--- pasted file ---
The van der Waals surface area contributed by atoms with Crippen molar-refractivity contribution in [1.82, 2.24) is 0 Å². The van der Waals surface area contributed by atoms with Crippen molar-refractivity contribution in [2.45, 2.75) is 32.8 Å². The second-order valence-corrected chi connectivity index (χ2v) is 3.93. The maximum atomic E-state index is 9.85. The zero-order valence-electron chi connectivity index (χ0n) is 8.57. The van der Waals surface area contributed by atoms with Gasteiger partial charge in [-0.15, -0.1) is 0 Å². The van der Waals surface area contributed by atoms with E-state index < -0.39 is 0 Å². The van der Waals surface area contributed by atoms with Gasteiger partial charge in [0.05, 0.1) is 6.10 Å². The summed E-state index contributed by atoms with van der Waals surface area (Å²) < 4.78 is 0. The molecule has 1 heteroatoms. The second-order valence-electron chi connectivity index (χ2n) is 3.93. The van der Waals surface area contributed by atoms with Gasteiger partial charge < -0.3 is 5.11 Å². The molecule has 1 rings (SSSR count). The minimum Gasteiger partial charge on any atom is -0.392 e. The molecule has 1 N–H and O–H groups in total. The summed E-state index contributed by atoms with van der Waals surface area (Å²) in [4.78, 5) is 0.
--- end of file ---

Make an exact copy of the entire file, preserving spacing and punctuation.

The van der Waals surface area contributed by atoms with Crippen molar-refractivity contribution in [1.82, 2.24) is 0 Å². The van der Waals surface area contributed by atoms with Crippen molar-refractivity contribution in [2.45, 2.75) is 32.8 Å². The second-order valence-corrected chi connectivity index (χ2v) is 3.93. The maximum atomic E-state index is 9.85. The zero-order valence-electron chi connectivity index (χ0n) is 8.57. The van der Waals surface area contributed by atoms with Gasteiger partial charge in [-0.15, -0.1) is 0 Å². The van der Waals surface area contributed by atoms with E-state index < -0.39 is 0 Å². The van der Waals surface area contributed by atoms with Gasteiger partial charge in [0.05, 0.1) is 6.10 Å². The summed E-state index contributed by atoms with van der Waals surface area (Å²) < 4.78 is 0. The molecule has 1 heteroatoms. The second-order valence-electron chi connectivity index (χ2n) is 3.93. The van der Waals surface area contributed by atoms with Gasteiger partial charge < -0.3 is 5.11 Å². The molecule has 1 rings (SSSR count). The minimum Gasteiger partial charge on any atom is -0.392 e. The molecule has 1 N–H and O–H groups in total. The summed E-state index contributed by atoms with van der Waals surface area (Å²) in [4.78, 5) is 0.